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High-end Italian joint Atto Primo a class act
By Patsy Yang

Atto Primo is bringing a slice of Italian drama to the Bund dining scene.

With its name meaning “first act,” the spacious restaurant at Five on the Bund features three unique dining areas inspired by Italian theater.
The “sonetto” area features balcony seating overlooking the Bund. The more intimate “drama” corner is decorated with traditional Italian masks suspend- ed from the ceiling, while in “satira” diners can immerse themselves in an artistic cooking performance with views into the restaurant’s exposed kitchen.

“Atto Primo is meant to be a pure and genuine Italian spot on the Bund, where people can enjoy the Italian conviviality of staying around the table and enjoy- ing the Italian lifestyle, while forgetting for a while the fast-paced city life,” said Gianluca Serafin, chef patron of Atto Primo.

Serafin started his career as head chef in 1996 at Badrutt’s Palace Hotel in St Moritz, Switzerland. He moved to Shanghai to join the award-winning Italian restaurant Palladio at the Ritz Carlton in 2009.

Atto Primo marks his latest adventure in Shanghai’s crowded food and bever- age scene.

“Competition in this particular spot is very high, but I do believe that wherever there is risk there is always a hidden potential somehow,’’ Serafin said.

The newly-opened restaurant of- fers a full range of authentic cuisine from across Italy, including traditional seafood and olive-oil based dishes from the south, as well as richer meat- and cream-based dishes from the north.

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“It often happens that I cook very sim- ple, original recipes ... foods that bring my memories back to my hometown. Simple food, great flavors, combinations of humble ingredients are always the base for a good result,” the chef said.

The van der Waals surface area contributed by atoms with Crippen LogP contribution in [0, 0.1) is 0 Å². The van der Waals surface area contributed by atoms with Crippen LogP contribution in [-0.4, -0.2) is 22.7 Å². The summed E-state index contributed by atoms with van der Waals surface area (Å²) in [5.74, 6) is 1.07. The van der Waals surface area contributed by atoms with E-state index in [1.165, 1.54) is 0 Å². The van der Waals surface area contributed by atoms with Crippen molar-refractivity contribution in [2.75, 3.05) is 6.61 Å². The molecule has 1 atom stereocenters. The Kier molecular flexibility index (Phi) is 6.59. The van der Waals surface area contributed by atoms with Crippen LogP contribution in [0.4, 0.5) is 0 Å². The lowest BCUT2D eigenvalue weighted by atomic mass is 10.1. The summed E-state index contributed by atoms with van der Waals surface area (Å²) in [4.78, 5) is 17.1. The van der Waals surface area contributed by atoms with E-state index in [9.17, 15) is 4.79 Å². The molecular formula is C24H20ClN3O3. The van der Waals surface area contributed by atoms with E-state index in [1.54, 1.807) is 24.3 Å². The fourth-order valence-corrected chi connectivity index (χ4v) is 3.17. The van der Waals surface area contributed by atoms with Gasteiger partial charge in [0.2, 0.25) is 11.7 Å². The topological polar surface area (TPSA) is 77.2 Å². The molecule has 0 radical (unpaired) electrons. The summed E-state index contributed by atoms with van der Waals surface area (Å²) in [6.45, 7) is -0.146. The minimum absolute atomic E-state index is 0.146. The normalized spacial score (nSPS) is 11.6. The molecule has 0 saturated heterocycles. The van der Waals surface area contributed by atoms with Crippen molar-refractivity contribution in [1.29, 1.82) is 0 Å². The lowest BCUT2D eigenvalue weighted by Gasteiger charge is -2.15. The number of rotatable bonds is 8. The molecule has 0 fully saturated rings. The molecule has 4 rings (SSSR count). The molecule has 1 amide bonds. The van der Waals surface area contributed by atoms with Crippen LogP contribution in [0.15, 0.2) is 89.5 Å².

One notable appetizer is the mixed bean salad with finely sliced red onion and raw tuna (88 yuan/US$13.8). This refreshing and protein-packed appetizer derives from the simple communal sal- ads which often appear on Italian family tables during summertime.

Another recommended starter is the Tuscan chicken liver terrine (88 yuan), also known as Tuscan crostini. This staple of Tuscon dining can be found at trattoria’s across the region, as well as local homes during meal time.

“It may not be a dish with divine presentation, but like most traditional Tuscan dishes, the focus is on the flavor. One bite and its rustic, humble appear- ance won’t matter,” Serafin said.

A highlight of the pasta section is the meat-stuffed Piedmont-style agnolotti, veal jus and black truffle sauce (168 yuan). Similar to ravioli, agnolotti is a type of stuffed pasta common to the region of Piedmont. At Atto Primo, the filling is made with beef, veal and pork braised for at least six hours and then mixed with eggs, Parmesan cheese and spinach.

“The soft pillowy cushion of each filled pasta pocket is texturally sublime and a personal triumph for me,” Serafin explained.

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Average per person: 350 yuanTel: 6328-0271

Address: 2/F, Five on the Bund, 20 Guangdong Rd

Opening hours: 11:30am-2:30pm, 6pm-10:30pm, bar open until midnight 

Customer Service: (86-21) 52920164